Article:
niece, Susan Slane Lyken, “When the Prewett girls walked into the Coliseum, heads turned.” A new man slipped onto her dance card, James Haythorne, who had just moved to Parkersburg as District Manager for Metropolitan Life Insurance. Grace declined his invitations and couldn’t believe that “Jim” wasn’t bothered by her rejections. He was not like any of her other suitors who actively adored her. Jim was not tall, handsome, or the best dancer. But he was ambitious. His goal was to leave the corporate world and start his own business. It was 1940 and Grace had worked her way up to executive secretary for Mr. Crawford, President of the Rigg and Reel Company. This was the plum position for a woman who had started in the secretarial pool. It was not enough for Grace. She knew with her business smarts she could run a successful business... if she had the opportunity.
In August 1942, James Haythorne and Grace Prewett were married, and they moved into the Virginia Apartments that James coowned and managed. Despite being 43, Jim got drafted into World War II and Grace was left with her Rigg and Reel job which was more stressful because of the war effort and managing the apartments which were now rented by single working girls who paid $37.00 per month rent.
When the war ended, Jim knew it was time to get the financial backing to start their own business. They took a second mortgage on the apartments, and sold Prewett farmland. In 1947, they opened the doors to the newly built Lawnsdale Hotel on Route 7 between Belpre and Marietta. It included a bar, a banquet hall, a restaurant and 26 rooms really 25 rooms because there was no Room 13. Turned out Grace was a natural manager with a good eye for detail. She set the rules, hired, trained and encouraged the staff. Business grew quickly and the Lawnsdale was ahead of Grace’s schedule for success.
Disaster came in February 1951 when the Parkersburg-Belpre Bridge had to be closed for repairs. Everyone had to ride the ferry. 75% of the hotel business came from Parkersburg. Now it was gone. Jim realized there was an untapped market in Dunham Township. Grace typed up flyers and designed coupons for a Friday and Saturday night buffet and square dance. They drove back into the hills and distributed them. Turned out to be a windfall! Grace went back to her manual Underwood and started typing over 100 words per minute writing letters to Marietta College fraternities and sororities for their dances. Jim and Grace went from “Swing Your Partners Do-Si-Do to white sport coats and layers of chiffon.”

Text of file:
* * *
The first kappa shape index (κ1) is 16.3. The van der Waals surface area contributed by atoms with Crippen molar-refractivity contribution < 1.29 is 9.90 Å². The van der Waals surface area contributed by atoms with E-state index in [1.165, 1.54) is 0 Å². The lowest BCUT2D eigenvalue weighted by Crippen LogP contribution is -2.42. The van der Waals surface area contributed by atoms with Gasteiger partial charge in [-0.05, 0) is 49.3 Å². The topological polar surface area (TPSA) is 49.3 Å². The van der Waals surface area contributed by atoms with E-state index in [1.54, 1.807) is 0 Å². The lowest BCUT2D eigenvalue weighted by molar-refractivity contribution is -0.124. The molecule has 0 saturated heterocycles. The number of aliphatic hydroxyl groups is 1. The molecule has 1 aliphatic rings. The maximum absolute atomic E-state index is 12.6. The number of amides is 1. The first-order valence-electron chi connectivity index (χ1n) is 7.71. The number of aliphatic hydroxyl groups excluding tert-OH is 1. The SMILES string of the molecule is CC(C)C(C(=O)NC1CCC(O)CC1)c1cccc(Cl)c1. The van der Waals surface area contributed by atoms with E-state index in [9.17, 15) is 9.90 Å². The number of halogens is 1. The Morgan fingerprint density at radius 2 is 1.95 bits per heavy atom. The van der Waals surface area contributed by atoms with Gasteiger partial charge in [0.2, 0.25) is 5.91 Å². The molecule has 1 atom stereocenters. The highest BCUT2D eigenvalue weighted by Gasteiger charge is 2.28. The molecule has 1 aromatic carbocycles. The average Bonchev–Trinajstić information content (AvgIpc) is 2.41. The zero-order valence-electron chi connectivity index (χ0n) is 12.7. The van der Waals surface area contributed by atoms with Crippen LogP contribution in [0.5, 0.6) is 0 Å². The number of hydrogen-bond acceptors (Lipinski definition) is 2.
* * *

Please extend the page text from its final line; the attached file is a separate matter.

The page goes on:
In 1953 the Union Carbide Plant opened on Route 7, and Grace typed up welcoming letters to department supervisors. Pretty soon the Lawnsdale Hotel banquet schedule was full with Union Carbide dinner meetings and the bar became a “Cheers Bar” for Union Carbide workers. Grace combined supervising the banquet servings with listening to the WVU Mountaineers on her transistor radio.
The unforgettable summer of 1960, precisely Friday, July 15th at 8:00pm, Grace’s hero, Jerry West along with Rod Thorn and the Charleston All Stars coached by Fred Schaus played Buzzy Davis, Don Marks, Larry Fore, Dick Tredway and the Belpre All Stars at Belpre Civitan Park. Donation: 50 cents. The local boys played hard, but Charleston won the game...91-83 in overtime! Grace always insisted this was the greatest night in Belpre’s history. (She could be right)
After 19 mostly good years, the Lawnsdale Hotel was sold to the state and torn down to expand Route 7. Grace found herself well-off and jobless. She approached some Marietta businesses to apply for office manager openings. This time it wasn’t gender, but age discrimination. No one was hiring a woman who was 50. She decided to take a night class at Marietta College and went to the Ban Johnson Field House to sign up for a Finance Class. The line was too long so she went to the next table and signed up for French. Since it wasn’t math, she struggled and managed to receive a B. At the end of the last class, Grace pulled a bottle of champagne out of her tote bag and the class toasted each other with bubbly in paper cups. After all, it was a night class! Their instructor, Assistant Professor Daniel, told them what a great group they were and he was honored to teach them French 101. “Unfortunately this is probably my last class,” he said. Daniel told them he did not think he would get tenure. Grace went home, dusted off her old Underwood and composed a letter to the modem languages department. When the department chairman read Grace’s persuasive message, he must have thought Daniel “could skip on water.” Tenure was granted!